[Movie Review] CRUELLA
Courtesy of Walt Disney Pictures

When it was announced that Disney was doing a live-action film about Cruella de Vil, the infamous villain of 101 Dalmatians, a clear line was drawn with two opposing sides. There were those who were excited to see Disney exploring the origins of another one of their villains, but others who were concerned with humanizing a character that fantasized about skinning puppies. This Friday will now see the release of CRUELLA and the new approach taken to one of Disney’s most controversial characters.

CRUELLA takes the viewer through the origins of how Estella became Cruella, one of the most notorious villains in film history. The beginning of the film introduces us to Estella in a dynamic sequence that will keep viewers glued to the screen but also giving insight into the bullying she receives from fellow students. Tipper Seifer-Cleveland plays young Estella and does a fantastic job of not only being charming and rebellious but also showing brief glimpses of pain behind her eyes.

Even with a rebellious streak, which causes her mother to give her the nickname of Cruella, Estella is a young girl curious about life. But like all Disney movies, a tragedy occurs causing Estella to go on the run. Here she meets Horace and Jasper, a pair of young thieves who bring Estella into their fold. Through time, an unlikely friendship forms between the three of them, as well as Estella’s dog, Buddy. But as time progresses, Estella’s desire to be a fashion designer grows. When given the opportunity to explore her calling, she catches the eye of fashion legend, Baroness von Hellman (played with PERFECTION by Emma Thompson). And it’s here where the battle of the baddest begins in the most extraordinary of ways.

Let’s get something out of the way first. If your concern is that there is going to be animal cruelty, you have nothing to worry about. That said, Director Craig Gillespie (I, Tonya, 2011’s Fright Night) toes a fine line in pushing the boundaries of a Disney film. Gillespie did a superb job of crafting an ominous, dark tone that left the viewer feeling like anything could unfold. I, as a horror fan, appreciated that immensely because it kept me on my toes. Dealing with a villain who has a fantasy for killing and skinning puppies to make a coat is…. questionable at best. That said, I liked that Disney allowed Gillespie the space to work on a new approach with Cruella’s story. Ultimately, for this critic, it paid off.

Emma Stone as Cruella in Disney’s live-action CRUELLA. Photo by Laurie Sparham. © 2021 Disney Enterprises Inc. All Rights Reserved.

As for the cast, my god. Emma Stone isn’t playing around when it comes to her performance as Estella/Cruella. Though my one critique would be the way in which she pronounced her own name. There was something off about how it sounded as if it was being forced to sound more exotic than it is. However, the biggest surprise, for me, was how much I initially underestimated the Baroness, who is an absolute villainous powerhouse. Emma Thompson completely owns the role and brings to life a character that’ll you hate to love. Hands down, Thompson’s Baroness is one of the most delightful and devilish parts of the film.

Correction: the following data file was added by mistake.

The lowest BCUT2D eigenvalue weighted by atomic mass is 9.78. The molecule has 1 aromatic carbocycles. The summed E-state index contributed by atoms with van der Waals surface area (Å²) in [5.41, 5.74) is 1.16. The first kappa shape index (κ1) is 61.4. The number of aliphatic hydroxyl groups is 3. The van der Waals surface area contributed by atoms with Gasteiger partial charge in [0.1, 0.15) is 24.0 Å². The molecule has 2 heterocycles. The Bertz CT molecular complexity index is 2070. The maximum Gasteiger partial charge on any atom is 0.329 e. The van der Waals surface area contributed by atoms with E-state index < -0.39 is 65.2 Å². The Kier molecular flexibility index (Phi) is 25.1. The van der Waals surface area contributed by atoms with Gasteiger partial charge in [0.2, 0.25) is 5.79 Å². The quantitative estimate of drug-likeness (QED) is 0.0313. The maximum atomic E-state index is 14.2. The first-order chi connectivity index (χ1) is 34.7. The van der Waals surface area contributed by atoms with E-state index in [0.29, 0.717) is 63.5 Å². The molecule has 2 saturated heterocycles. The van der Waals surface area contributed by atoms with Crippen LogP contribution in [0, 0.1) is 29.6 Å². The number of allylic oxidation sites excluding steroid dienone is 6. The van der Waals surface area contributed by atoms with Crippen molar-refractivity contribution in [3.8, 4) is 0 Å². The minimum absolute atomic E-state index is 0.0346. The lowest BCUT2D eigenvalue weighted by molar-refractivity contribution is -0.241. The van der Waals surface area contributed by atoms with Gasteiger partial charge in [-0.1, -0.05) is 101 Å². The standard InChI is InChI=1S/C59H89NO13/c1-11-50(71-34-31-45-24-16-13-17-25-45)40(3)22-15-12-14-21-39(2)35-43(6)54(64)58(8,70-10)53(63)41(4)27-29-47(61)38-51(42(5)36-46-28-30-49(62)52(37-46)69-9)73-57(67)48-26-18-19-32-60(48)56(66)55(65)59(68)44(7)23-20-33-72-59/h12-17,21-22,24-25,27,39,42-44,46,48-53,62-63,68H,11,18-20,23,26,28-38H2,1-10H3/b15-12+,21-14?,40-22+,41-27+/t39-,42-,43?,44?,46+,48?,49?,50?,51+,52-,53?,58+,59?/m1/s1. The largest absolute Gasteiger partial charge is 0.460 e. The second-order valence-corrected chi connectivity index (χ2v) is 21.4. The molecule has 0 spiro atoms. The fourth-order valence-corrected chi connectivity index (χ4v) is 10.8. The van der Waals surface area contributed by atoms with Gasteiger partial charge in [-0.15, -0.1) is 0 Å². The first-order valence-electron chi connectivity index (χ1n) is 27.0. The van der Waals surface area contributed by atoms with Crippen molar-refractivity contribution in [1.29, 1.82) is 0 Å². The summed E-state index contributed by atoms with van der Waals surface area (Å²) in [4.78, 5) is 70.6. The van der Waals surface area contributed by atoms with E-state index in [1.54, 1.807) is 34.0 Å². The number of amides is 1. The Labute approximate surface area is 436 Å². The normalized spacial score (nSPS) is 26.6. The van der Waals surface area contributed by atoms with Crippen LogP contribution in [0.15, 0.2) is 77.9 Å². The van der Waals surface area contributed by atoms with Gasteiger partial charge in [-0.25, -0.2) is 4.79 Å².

As for the supporting characters, Horace (played by Paul Walter Hauser) is clearly the comic relief and had me in stitches with his ridiculous one-liners and wacky antics, especially when hanging out with his best one-eyed dog friend, Wink (who I would lay down my life for). Jasper (played by Joel Fry) is also a blast and follows much of Horace’s antics, but has a much sweeter and gentler approach, especially when it comes to handling Estella/Cruella. Per usual, Mark Strong is great but I would have loved to have seen more of him in the film due to his character feeling a bit too underutilized. Another delightful addition to the cast is Artie, played by John McCrea, who befriends Estella when she comes to his vintage clothing shop. He encompasses the ‘1970s androgynous look with a hard slant towards the style of Bowie and wears some truly iconic pieces throughout the films.

Speaking of the wardrobe, it’s perfection. Even if you find yourself not liking the movie, you can’t deny that the production design and clothing are anything less than stunning. The film is a never-ending runway for some of the most gorgeous, inventive, and unique pieces I’ve seen in some time. Due to the animosity and competitiveness that forms between Cruella and the Baroness, they are constantly one-upping each other with everything becoming bigger and more elaborate, giving the audience a feast for the eyes. I don’t want to give any exciting moments away but wait until you see the presentation that comes forth from a garbage truck.

CRUELLA is going to become iconic. The presentation of the film, through the production design, music, and wardrobe, should be enough to get anyone to see this film. Does the film humanize a character that many believe to be a villain? You could say that. But that’s the most interesting part of the film. Not only is CRUELLA a fashion designer’s paradise, it’s an extravagant and entertaining film that also challenges us to look at people in shades of gray, because not everything is as black and white as Cruella’s hair.

CRUELLA will release simultaneously in theaters and on Disney+ with Premier Access for a one-time additional fee on Friday, May 28th.

Shannon McGrew
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